In this day and age, it is pretty unheard of, for a person to have never set foot, on a plane. Travelling thousands of miles in a month is pretty common for me, in the course of my job and today I want to highlight how important fitness is during the long haul travel. One needs to take measures to ensure that one is not immobile for a prolonged time as this sets the stage for dangerous events to occur. I just recently read a great book on Deadly Blood Clots: The Dangers Of Venous Thromboembolism, and how to prevent them. I highly recommend this book if you are the reading sort – very informative and full of practical tips too.
In June of 2007, the World Health Organization released the results of a study about travel and blood clots. The study revealed that the risk for deep vein thrombosis ( DVT ), and pulmonary embolism doubles for immobile passengers traveling, once they have been seated for more than 4 hours. The chances of having a clot increases once blood is not circulating properly through the legs. You can take measures to prevent blood clots during a long air flight, train or car ride, by just being aware and observing some simple steps.
When we move about during the day with normal movement and physical activity, the muscles in the legs contract,which helps move blood from the legs toward the heart. But when your leg muscles aren’t contracting, blood can pool in the veins, raising the risk that a blood clot will form.
A blood clot in your vein, or DVT, puts you at risk for pulmonary embolism, a clot that travels from leg to lung; however, a clot in an artery, or arterial thrombosis, can cause a heart attack or stroke. If you’re concerned, ask your doctor about risk factors for arterial thrombosis. To lessen your risk of DVT on long flights, it’s important to maintain good blood circulation. Here are some tips on how to reduce the risk of Blood Clots, during Long distance Travel:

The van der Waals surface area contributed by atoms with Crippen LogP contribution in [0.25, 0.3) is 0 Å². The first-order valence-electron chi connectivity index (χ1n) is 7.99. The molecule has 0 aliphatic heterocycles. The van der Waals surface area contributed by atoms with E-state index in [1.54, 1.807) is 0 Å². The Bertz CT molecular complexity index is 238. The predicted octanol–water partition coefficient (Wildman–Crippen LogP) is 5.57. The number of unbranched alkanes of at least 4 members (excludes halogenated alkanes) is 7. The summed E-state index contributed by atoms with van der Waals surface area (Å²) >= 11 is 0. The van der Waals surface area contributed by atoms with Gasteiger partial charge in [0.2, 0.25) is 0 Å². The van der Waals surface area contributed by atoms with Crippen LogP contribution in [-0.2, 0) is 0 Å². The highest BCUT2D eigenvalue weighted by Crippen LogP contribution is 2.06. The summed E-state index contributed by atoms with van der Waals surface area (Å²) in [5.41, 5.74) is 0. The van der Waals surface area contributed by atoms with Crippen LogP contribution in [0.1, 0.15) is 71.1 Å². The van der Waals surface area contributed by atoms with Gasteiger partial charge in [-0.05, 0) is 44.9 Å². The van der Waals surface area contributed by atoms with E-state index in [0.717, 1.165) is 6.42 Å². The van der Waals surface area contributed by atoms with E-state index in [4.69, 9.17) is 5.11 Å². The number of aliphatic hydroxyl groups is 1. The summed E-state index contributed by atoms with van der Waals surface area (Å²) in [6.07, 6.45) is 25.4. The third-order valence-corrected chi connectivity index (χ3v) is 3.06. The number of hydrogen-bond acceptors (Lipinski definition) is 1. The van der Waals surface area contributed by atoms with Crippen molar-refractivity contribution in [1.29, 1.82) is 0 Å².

Observing these 4 simple steps, you can reduce your risk of getting blood clots:
Get up and walk around the cabin every two hours, if you can. The small cabins and turbulence can make moving around the plane difficult but try and walk around as often as possible.
Straighten your legs as far as possible. Point your toes back and forth and move your ankles in circles. If you are unable to walk around, keep the blood flowing in your legs by moving them around. Do these exercises 10 times every hour.
Stay awake. Short naps are OK but falling into a deep sleep for the majority of your flight will prevent you from moving around. For this reason, don’t take sleeping pills and limit your alcohol consumption before and during your flight.
Consider wearing compression socks or stockings. These encourage blood flow from the feet up helping prevent blood clots and swelling of the feet.